|Publication number||US5926288 A|
|Application number||US 08/710,274|
|Publication date||Jul 20, 1999|
|Filing date||Sep 16, 1996|
|Priority date||Sep 16, 1996|
|Also published as||DE69735076D1, DE69735076T2, EP0830010A2, EP0830010A3, EP0830010B1|
|Publication number||08710274, 710274, US 5926288 A, US 5926288A, US-A-5926288, US5926288 A, US5926288A|
|Inventors||David William Dellert, Carl Joseph Tesavis|
|Original Assignee||Eastman Kodak Company|
|Export Citation||BiBTeX, EndNote, RefMan|
|Patent Citations (16), Non-Patent Citations (11), Referenced by (56), Classifications (29), Legal Events (6)|
|External Links: USPTO, USPTO Assignment, Espacenet|
This invention relates generally to the field of photography and image signals obtained from photographs. More particularly, the present invention relates to a system and method by which image signals corresponding to hardcopy photographs, can be readily retrieved and distributed as desired by a user.
In conventional photography, a user exposes a photographic film in a camera and conveys (either personally, by mail, or some other delivery service) the exposed film to any convenient processing center. The processing center then processes the film to form the hardcopy images (typically in the form of photographic negatives on the original film and/or photographic prints, or photographic positives in the case of reversal processed film). The hardcopy images are then conveyed back to the user (often by the user personally picking them up at the processing center). If a user desires to share the images with others without giving up their own hardcopies, they typically go through the highly tedious and time consuming effort of designating which hardcopy images are desired to be shared, returning the designated hardcopy images to the processor to produce further hardcopies, and conveying the further hardcopies to the person(s) with whom they wish to share. If later it is desired to share the images with other persons, the same process must typically be repeated.
In fact, so much effort and time is required that most users will simply not bother with multiple image sharing.
It has been appreciated that users can conveniently distribute multiple image copies in little time, by scanning the hardcopy image on a home scanner to generate corresponding digital image signals, and then forwarding one or more copies of the digital image signal to others by means of electronic mail (such as over the Internet). Furthermore, the recent advent of services such as KODAK PICTURE DISK available from Eastman Kodak Company and many processors, which allows a user to obtain a digital image signal of images of processed film on a disk for a modest price, even eliminates the need for the user to own a scanner. The availability of a digital image signal additionally allows a user to conveniently store, manipulate, and display or print copies of the images as desired at the user's location using conventional computer equipment.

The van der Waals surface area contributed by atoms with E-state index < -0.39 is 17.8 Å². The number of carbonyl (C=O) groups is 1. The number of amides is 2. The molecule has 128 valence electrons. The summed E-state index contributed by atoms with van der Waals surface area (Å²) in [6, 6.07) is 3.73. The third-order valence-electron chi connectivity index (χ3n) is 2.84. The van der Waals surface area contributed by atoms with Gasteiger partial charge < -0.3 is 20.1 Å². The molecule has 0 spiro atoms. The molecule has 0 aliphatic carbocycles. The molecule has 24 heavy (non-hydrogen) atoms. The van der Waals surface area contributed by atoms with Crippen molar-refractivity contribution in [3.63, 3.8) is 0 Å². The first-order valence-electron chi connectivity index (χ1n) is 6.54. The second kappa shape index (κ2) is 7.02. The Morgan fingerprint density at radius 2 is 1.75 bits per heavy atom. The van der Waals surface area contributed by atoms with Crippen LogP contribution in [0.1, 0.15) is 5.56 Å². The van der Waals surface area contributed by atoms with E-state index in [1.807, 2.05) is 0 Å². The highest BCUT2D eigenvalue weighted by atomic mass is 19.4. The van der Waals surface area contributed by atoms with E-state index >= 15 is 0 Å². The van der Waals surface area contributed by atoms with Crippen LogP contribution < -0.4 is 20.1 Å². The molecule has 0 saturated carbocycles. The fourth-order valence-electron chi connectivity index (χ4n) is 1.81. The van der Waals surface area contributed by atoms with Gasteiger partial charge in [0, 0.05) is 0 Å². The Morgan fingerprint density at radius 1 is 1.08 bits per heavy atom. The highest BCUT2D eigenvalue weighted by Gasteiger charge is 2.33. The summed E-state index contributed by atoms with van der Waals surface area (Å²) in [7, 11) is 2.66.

U.S. Pat. No. 5,272,549 discloses a system in which a customer can connect his computer to a remote print or copy center to retrieve digital image signals of the customer's images. Those digital image signals are described as having been obtained on a scanner at the customer's location with the storage media then being shipped to the print or copy center, or obtained on a scanner at the remote print or copy center. Similarly, subsequent U.S. Pat. No. 5,477,353 describes a system in which one or more photographer units can connect to a centralized laboratory unit (containing a film processor, scanner, and printer). The '353 patent system is constructed with the purpose that a given user's films are processed and scanned at one central processing center, each assigned a unique identification code, and retrieved by that user at his remote terminal using the identification code.
The retrieved images can then be manipulated by the user and printed at the central processing center.
The systems of the '549 or '353 patents require that all digital image storage media (in the '549 patent) or hardcopy film (in the case of the '353 patent) carrying images from multiple users, must be conveyed to only one central processing center. This is inconvenient and may cause delays in such a system implemented on a country wide basis. Even if the either patent contemplated multiple processing centers (which they do not), a user would still be required to remember which processing center his film was conveyed to, then use his remote terminal to communicate with that specific processing center to merely retrieve the user's digital images.
It would be desirable to provide a system which allows a user to simply have an exposed film delivered to any convenient one of a number of locations, at which locations the film is processed and scanned, and which allows a user to access the resulting image signals from a remote terminal without having to keep track of which films were delivered to which location. It would further be desirable that, in the event of failures in the system, a means is provided for assisting in determining the source of the failure. It would further be desirable that such a system allows a user to consistently obtain further desired services, such as forwarding copies of the images to others or obtaining products incorporating the images, without regard to the location at which the images were scanned and without having to make contact with further service providers offering such further services.
The present invention then, provides an image handling system comprising:
(a) a plurality of processor-scanner stations remote from one another, each scanner station having at the same location:
a processor which can process exposed photographic film to produce a hardcopy image set;
a scanner system which can scan the hardcopy image set to obtain a corresponding image set signal;